But even with all these achievements and ambitions, Krissy has struggled with her ailment. A few years ago she grew tired of the diabetic regimen. She stopped testing her blood sugar regularly, didn't manage her insulin levels and started to experience negative consequences that showed her she "had to stop letting diabetes control [her]." Now she uses her newfound confidence and disease management to support and educate newly diagnosed children.
Every summer for many years she and her family has volunteered for the JDRF Walk, which helps raise awareness of and funding for diabetes research. Krissy's classmates and cheerleading team also have held JDRF fundraisers. And now she is a Children's Congress delegate.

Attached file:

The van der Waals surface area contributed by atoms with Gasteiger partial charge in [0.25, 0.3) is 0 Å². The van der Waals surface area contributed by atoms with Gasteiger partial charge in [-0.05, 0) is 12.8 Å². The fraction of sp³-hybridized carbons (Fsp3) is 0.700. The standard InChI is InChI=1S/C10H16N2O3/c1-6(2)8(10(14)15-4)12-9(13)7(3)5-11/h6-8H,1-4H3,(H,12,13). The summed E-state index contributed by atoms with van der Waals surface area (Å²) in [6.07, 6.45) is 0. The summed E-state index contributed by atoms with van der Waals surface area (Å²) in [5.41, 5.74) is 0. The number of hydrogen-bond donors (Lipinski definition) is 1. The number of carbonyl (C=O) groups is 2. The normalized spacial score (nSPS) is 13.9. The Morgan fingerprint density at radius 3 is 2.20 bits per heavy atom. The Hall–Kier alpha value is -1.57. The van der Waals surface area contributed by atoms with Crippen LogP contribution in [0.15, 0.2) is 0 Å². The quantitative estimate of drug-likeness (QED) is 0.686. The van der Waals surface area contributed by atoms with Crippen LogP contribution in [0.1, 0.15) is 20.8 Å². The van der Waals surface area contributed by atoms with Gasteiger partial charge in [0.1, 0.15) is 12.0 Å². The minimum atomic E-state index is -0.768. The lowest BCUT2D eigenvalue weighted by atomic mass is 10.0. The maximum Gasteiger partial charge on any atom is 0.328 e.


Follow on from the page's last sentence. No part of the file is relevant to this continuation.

"I feel excited because it's a chance to show others how strong diabetes has made me and how to never give up on living out your dreams no matter what disease stands in your way," she said.
Krissy applied for the JDRF Children's Congress last October by submitting an essay about her life with diabetes. She was one of more than 1,200 applicants. From those 1,200 applicants, only 150 children, ages 4 to 17, from all 50 states and the District of Columbia, were selected to be national delegates.
Krissy is one of only nine delegates from New York State.
She will travel with her parents and sister to Washington on Sunday, June 19, and attend to her delegate duties June 20 to 22. She will speak with her local Congresswoman Ann Marie Buerkle (NY-25), and be part of a group to meet with the Senate Committee on Government Affairs, chaired by Sen. Joe Lieberman of Conn. There also is a possibility she will meet with New York Sens. Chuck Schumer and Kirsten Gillibrand.
Krissy said she will describe for lawmakers how difficult life can be with diabetes, inform them of new progress in diabetes research, and leave them with the message of "Promise to Remember Me" the song the delegates will sing as a group while in Washington.